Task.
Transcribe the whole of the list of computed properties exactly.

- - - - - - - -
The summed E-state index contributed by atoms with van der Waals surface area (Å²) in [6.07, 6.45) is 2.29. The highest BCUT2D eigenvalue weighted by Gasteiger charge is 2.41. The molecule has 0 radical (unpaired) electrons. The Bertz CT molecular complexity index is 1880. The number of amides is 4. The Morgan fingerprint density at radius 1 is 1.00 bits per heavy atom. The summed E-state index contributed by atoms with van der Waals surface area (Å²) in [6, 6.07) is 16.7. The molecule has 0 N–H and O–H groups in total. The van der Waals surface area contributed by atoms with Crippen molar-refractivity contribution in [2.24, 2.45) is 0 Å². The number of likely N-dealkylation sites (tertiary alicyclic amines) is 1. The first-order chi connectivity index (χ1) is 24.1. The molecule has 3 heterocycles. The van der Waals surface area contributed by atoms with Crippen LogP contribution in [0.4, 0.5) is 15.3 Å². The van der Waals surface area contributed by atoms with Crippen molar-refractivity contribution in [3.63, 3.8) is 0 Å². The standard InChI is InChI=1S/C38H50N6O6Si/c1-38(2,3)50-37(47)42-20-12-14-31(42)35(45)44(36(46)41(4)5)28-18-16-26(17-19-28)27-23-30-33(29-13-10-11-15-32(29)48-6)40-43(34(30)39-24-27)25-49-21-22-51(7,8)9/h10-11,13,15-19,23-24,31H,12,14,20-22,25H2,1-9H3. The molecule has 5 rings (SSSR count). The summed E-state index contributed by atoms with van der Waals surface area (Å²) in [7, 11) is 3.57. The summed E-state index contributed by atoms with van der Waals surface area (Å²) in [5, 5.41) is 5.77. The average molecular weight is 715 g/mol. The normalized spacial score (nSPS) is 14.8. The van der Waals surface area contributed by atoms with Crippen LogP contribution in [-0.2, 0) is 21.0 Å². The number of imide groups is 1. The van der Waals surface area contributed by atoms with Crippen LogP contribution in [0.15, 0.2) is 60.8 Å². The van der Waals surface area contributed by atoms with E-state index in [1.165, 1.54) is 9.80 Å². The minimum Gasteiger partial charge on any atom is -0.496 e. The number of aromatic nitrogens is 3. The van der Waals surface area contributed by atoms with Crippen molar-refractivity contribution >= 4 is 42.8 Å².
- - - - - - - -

The summed E-state index contributed by atoms with van der Waals surface area (Å²) in [6.07, 6.45) is 2.29. The highest BCUT2D eigenvalue weighted by Gasteiger charge is 2.41. The molecule has 0 radical (unpaired) electrons. The Bertz CT molecular complexity index is 1880. The number of amides is 4. The Morgan fingerprint density at radius 1 is 1.00 bits per heavy atom. The summed E-state index contributed by atoms with van der Waals surface area (Å²) in [6, 6.07) is 16.7. The molecule has 0 N–H and O–H groups in total. The van der Waals surface area contributed by atoms with Crippen molar-refractivity contribution in [2.24, 2.45) is 0 Å². The number of likely N-dealkylation sites (tertiary alicyclic amines) is 1. The first-order chi connectivity index (χ1) is 24.1. The molecule has 3 heterocycles. The van der Waals surface area contributed by atoms with Crippen LogP contribution in [0.4, 0.5) is 15.3 Å². The van der Waals surface area contributed by atoms with Crippen molar-refractivity contribution in [3.63, 3.8) is 0 Å². The standard InChI is InChI=1S/C38H50N6O6Si/c1-38(2,3)50-37(47)42-20-12-14-31(42)35(45)44(36(46)41(4)5)28-18-16-26(17-19-28)27-23-30-33(29-13-10-11-15-32(29)48-6)40-43(34(30)39-24-27)25-49-21-22-51(7,8)9/h10-11,13,15-19,23-24,31H,12,14,20-22,25H2,1-9H3. The molecule has 5 rings (SSSR count). The summed E-state index contributed by atoms with van der Waals surface area (Å²) in [7, 11) is 3.57. The summed E-state index contributed by atoms with van der Waals surface area (Å²) in [5, 5.41) is 5.77. The average molecular weight is 715 g/mol. The normalized spacial score (nSPS) is 14.8. The van der Waals surface area contributed by atoms with Crippen LogP contribution in [-0.2, 0) is 21.0 Å². The number of imide groups is 1. The van der Waals surface area contributed by atoms with Crippen LogP contribution in [0.15, 0.2) is 60.8 Å². The van der Waals surface area contributed by atoms with E-state index in [1.165, 1.54) is 9.80 Å². The minimum Gasteiger partial charge on any atom is -0.496 e. The number of aromatic nitrogens is 3. The van der Waals surface area contributed by atoms with Crippen molar-refractivity contribution >= 4 is 42.8 Å².